Anxiety and depression have been linked to the balance of good and bad bacteria in the intestinal tract.
An imbalance of bacteria can cause inflammation in the gut which has been associated with the onset of depression and is often accompanied by irritable bowel syndrome or other digestive issues like leaky gut.
With leaky gut, toxins and other unwanted bacteria can enter into the blood stream causing autoimmune responses and further inflammation which can then also result in Anxiety.
So by balancing and optimizing your gut bacteria with probiotic fermented foods you are lessening your chances of both anxiety and depression.
It is wrong to assume that everybody with celiac disease will get 100% better on a gluten-free diet alone. Some do, but many don’t.
Research shows that there are some imbalances in gut bacteria in people with celiac disease and that the types of bacteria that they do have could display different symptoms.
This could explain why some people experience digestive issues while others display joint pain or neurological symptoms. – The types of gut bacteria could be playing a role here.
Although celiac disease, gluten ataxia, candida and leaky gut syndrome are separate conditions they all have links to imbalances in gut microbes.
So if we can optimize our gut flora by ingesting high-quality probiotics mainly from the foods we eat and also incorporate a gluten and yeast free diet then, in my opinion, we are on the right track.
Ferments I use to enhance my gut flora
One of the most effective ways to balance and optimize our gut flora is through fermented foods.
In order for us to get the most out of the different types and strains of probiotic bacteria found in various fermented foods, we have to look at different sources.
I found that I reacted negatively to kombucha and water kefir because of the sugar you have to add to the water for the probiotics to feed on.
Maybe I didn’t ferment this for long enough, but I have tried this twice now and I am not prepared to give it another go. So the ferments that I do are milk kefir, sourdough rye bread and different types of vegetables.
I know that we gluten intolerant people are not supposed to have rye, but I find that the fermentation process partially digests the rye so that I can tolerate it without any issues. – tastes lovely with bone broth.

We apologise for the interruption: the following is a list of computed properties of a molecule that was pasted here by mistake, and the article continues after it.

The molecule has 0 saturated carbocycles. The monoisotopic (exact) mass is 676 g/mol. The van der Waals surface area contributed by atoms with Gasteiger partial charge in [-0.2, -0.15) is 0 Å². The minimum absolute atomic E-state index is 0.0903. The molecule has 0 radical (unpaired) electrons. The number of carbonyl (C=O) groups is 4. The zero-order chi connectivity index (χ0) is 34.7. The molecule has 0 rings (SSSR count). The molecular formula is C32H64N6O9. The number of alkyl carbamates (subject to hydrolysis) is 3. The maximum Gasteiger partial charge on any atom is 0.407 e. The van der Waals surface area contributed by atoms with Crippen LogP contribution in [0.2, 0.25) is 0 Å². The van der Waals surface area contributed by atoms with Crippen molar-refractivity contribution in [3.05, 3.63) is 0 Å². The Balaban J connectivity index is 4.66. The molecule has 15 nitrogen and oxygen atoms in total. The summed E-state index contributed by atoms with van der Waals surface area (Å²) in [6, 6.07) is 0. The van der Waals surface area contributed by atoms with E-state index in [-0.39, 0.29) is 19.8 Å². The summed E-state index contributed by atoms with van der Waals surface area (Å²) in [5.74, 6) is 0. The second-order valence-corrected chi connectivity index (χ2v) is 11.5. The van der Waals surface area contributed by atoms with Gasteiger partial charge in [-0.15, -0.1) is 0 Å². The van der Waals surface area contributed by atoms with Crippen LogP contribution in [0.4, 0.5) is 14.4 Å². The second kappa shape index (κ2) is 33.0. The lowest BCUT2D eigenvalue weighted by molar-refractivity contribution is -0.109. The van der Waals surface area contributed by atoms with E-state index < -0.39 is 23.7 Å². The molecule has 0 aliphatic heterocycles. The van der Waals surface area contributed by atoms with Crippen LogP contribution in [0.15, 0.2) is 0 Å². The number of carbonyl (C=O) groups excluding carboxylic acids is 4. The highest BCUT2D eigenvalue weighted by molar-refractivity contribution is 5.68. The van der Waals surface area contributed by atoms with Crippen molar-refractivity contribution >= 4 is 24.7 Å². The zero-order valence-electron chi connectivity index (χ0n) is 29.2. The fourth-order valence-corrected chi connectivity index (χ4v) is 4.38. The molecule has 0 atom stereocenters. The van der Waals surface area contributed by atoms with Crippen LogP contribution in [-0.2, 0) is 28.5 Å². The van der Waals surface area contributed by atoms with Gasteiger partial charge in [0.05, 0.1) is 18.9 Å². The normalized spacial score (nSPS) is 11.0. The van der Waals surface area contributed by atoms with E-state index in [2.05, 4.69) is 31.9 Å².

I like to think most of my health benefits come from milk kefir maybe because this was the first ferment that I researched and made.
I have built up to drinking about a liter per day and once every 6 months will do a kefir cleanse. – a cup of kefir a day keeps the doctor away.
Fermented vegetables are something I make not only for their taste but because of the beneficial lactic acid bacteria they produce.
Sauerkraut is one of the more common ones I do because of the simplicity, but basically, any vegetable can be fermented. I sometimes mix vegetables to get different colors and make the ferments more interesting.
In my opinion, optimizing good gut bacteria and healing the lining of our digestive tracts are the fundamental requirements in treating any condition or autoimmune disease.
In saying that I think fermented foods and bone broth are the most beneficial foods for this purpose.
Bone broth will provide you with the gelatine among other nutrients that are needed to help heal and seal leaky gut.
Fermented foods help in the way of providing good probiotics which optimize the gut flora and boost our immune systems.
I will be writing about other ferments in future blogs as I feel there is a lot more probiotic diversity that we can get from these foods.
I hope you have enjoyed this article and found it informative.
Thank you for reading and please feel free to post your comments below